Does Japan have nice beaches?
Absolutely! You can find them from the northern reaches of Hokkaido to the southern islands of Okinawa and everywhere in between. In most parts, the swimming season is from July to mid-August because of the warm currents, sunny weather, and lack of jellyfish. If you’re ready for some fun in the sun this summer, here are the best beaches in Japan!
Subtropical Okinawa Prefecture has white beaches and turquoise water throughout its many islands. We list the remote destinations below, but first, let’s go over the best beaches on Okinawa’s main island. Near Naha, you can easily access the kid-friendly Azama San San and stunning Sun Marina Beaches. But if you’re looking for a local favorite, head to Nishihara Kira Kira Beach.
Enoshima is an island with several attractions, including Iwaya Caves, Enoshima Shrine, the Samuel Cocking Garden, and Sea Candle observation tower. There are beaches on the mainland across from the island that surfers love. Swimmers and sunbathers usually cross the bridge to Enoshima's beaches. It takes about an hour to reach Enoshima Island from Tokyo on the Odakyu Line.
Coral reefs surround this tiny island in southern Okinawa. You can enjoy swimming, snorkeling, and diving nearly anywhere on the coast. The most popular destinations on Ishigaki are Yonehara Beach, Sunset Beach, and Sukuji Beach. All stay open year-round, but the temperature stays consistently above 25℃ (77℉) from April to November.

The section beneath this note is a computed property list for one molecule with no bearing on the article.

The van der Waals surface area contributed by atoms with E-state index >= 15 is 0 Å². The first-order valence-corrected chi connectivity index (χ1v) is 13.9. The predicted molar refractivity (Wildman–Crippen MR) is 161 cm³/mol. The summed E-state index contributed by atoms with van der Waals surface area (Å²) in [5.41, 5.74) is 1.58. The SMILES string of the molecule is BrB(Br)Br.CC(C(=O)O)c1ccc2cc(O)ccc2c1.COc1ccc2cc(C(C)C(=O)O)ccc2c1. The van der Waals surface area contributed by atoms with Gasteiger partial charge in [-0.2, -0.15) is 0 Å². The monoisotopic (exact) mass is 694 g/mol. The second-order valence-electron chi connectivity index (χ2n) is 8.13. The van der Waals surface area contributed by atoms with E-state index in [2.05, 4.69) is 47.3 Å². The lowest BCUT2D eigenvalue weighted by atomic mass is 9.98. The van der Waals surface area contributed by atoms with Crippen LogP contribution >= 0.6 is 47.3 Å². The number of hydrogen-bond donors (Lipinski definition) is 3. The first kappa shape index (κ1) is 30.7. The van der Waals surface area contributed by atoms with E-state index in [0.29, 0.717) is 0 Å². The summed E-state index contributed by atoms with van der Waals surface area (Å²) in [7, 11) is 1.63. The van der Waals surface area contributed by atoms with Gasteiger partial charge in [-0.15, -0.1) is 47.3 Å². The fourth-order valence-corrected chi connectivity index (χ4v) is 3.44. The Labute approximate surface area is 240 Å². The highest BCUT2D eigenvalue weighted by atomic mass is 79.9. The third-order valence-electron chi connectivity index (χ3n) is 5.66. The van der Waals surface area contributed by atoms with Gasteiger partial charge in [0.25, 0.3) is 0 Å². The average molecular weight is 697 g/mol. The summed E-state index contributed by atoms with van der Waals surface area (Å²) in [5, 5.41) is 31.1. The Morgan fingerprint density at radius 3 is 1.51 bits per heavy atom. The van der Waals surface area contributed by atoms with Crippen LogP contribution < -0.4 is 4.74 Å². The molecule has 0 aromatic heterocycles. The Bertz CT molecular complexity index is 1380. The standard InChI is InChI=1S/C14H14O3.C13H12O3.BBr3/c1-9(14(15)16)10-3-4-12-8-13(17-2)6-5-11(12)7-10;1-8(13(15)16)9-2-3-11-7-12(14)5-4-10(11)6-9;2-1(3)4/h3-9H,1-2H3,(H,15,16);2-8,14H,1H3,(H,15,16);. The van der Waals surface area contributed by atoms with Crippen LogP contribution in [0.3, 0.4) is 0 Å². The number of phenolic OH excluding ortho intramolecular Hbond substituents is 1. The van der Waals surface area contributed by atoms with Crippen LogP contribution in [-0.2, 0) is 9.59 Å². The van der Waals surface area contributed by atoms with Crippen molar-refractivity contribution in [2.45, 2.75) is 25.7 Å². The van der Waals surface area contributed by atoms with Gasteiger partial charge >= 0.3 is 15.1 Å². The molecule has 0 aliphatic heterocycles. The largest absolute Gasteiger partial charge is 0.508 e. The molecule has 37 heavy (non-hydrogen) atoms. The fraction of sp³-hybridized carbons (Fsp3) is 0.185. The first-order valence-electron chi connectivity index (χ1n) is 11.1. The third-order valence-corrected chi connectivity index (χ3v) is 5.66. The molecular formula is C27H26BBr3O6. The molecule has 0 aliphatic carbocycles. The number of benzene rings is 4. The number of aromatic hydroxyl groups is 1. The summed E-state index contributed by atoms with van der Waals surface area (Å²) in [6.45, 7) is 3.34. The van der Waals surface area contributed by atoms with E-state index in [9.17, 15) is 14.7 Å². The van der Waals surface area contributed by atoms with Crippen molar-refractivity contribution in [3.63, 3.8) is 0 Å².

The only way to get to the Ogasawara (Bonin) Islands is a 24-hour ferry ride from Tokyo. However, don’t let this deter you from making the journey. The mostly uninhabited islands have plant and animal species that you can’t find anywhere else in the world. The top destinations here are Chichijima and Hahajima Islands, which feature hospitable resorts, hilly jungles, and crystalline waters.
The Izu Peninsula’s waters tend to be more transparent than other beaches near Tokyo. You can reach the beloved Atami Sun Beach in about an hour via the Shinkansen. From here, you’ll have no trouble getting to other places like Nagahama and Ito Orange Beaches on public transportation. In most areas along the long coastline, you can spot small fish and coral when you go snorkeling.
The Sea of Japan’s coast in Tottori City looks very different from the rest of the mountainous and forested country. Towering dunes stretch across a 16-kilometer area that’s accessible by several bus lines from Tottori Station. During summer, beach huts pop up along the shoreline. On the dunes, you can also enjoy camel riding, the Sand Museum, sandboarding, and more.
Of all of Miyako Island’s beaches, Higashi Hennazaki and Sunayama Beaches are the best. Travelers from all over the world consider the visually arresting shorelines a must-go for any visit to Okinawa. North of Miyako, you can take a bridge to Ikema Island or head south to the nearby Kurima Island.
Along with Beppu Hells and Atami, Shirahama is one of the top three destinations in Japan for hot springs. In Japanese, Shirahama means “white beach,” and when you step onto the pristine sand, you’ll see why. Nightly fireworks displays celebrate the summer throughout the season. To get to Shirahama Beach from Tokyo, you can take the Shinkansen to Atami Station then board a local express train.
If you’re looking for a getaway that’s off the beaten path, head 90 kilometers west of Okinawa to Kume Island. Like other Okinawa resort destinations, snorkeling and diving are the most recommended activities for visitors. Hatenohama Beach has a picturesque one-kilometer long sandbar and the Uegusuku Castle Ruins, which offer a panoramic view of the surrounding area.